As more than a billion Muslims worldwide celebrated completion of the month of Ramadan, Harford's Muslims assembled at the armory on Main Street to offer traditional Eid Prayers.
The Eid Prayers ceremony is a family event and is attended by men, women and children, explained Dr. Rehan Khan of Masjid Al-Falaah, Harford County's Muslim education center in Abingdon.
After the prayers congregants hug each other in the spirit of strengthening community bonding.
Several people of all ages attended Tuesday's ceremony, and most could be seen outside the armory afterward wearing their traditional clothing.
According to Kahn, the day is celebrated by exchanging gifts for children, distribution of sweets and visiting each other and sharing special meals prepared for Eid day.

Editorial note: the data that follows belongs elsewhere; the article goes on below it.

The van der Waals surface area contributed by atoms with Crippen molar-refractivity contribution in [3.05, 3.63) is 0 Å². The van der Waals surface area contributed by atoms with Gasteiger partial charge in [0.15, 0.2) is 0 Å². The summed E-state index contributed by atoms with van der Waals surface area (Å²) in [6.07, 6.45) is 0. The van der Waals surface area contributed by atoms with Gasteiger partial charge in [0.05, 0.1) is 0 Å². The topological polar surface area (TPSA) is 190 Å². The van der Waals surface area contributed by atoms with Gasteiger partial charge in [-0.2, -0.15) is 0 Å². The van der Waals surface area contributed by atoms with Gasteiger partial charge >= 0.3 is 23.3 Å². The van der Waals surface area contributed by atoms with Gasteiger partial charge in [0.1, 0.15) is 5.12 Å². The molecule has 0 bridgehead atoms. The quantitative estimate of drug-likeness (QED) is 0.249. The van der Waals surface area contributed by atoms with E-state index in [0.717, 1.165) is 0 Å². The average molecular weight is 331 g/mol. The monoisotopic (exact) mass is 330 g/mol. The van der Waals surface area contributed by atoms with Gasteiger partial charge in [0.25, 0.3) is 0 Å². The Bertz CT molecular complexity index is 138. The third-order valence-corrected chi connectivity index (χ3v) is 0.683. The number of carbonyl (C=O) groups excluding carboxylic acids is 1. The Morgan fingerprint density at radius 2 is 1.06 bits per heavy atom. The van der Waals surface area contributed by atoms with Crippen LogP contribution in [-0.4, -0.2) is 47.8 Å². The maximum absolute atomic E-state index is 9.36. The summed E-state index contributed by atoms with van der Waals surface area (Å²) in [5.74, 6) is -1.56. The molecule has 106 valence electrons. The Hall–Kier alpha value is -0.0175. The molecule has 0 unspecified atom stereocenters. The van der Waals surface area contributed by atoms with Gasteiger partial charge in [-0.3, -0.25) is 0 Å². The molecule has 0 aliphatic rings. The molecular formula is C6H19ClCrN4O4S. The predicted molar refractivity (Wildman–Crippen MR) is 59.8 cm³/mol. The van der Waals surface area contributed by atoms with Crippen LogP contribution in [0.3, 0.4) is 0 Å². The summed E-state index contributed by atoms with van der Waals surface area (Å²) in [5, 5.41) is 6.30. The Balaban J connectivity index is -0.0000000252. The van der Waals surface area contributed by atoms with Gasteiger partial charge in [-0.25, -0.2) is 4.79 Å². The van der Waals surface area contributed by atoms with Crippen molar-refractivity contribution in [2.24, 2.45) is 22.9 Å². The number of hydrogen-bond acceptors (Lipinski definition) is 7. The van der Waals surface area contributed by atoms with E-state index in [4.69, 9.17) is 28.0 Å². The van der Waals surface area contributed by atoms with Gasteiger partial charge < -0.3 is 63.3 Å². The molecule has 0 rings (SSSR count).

The end of Ramadan is marked by congregational prayers called "Eid-ul-Fitr," or Feast of the Fast-Breaking, this year on Aug. 30.
Kahn said there are two major Muslim Holidays, Eid-ul-Fitr and Eid-ul-Adha. Second Eid is marked by sacrifice of animals and coincides with Hajj in Mecca. The Hajj is the annual worldwide pilgrimage to the holy city, one of the Five Pillars of Islam.
There are an estimated 100 Muslim families in Harford County, according to Kahn, and some seven million Muslims nationwide.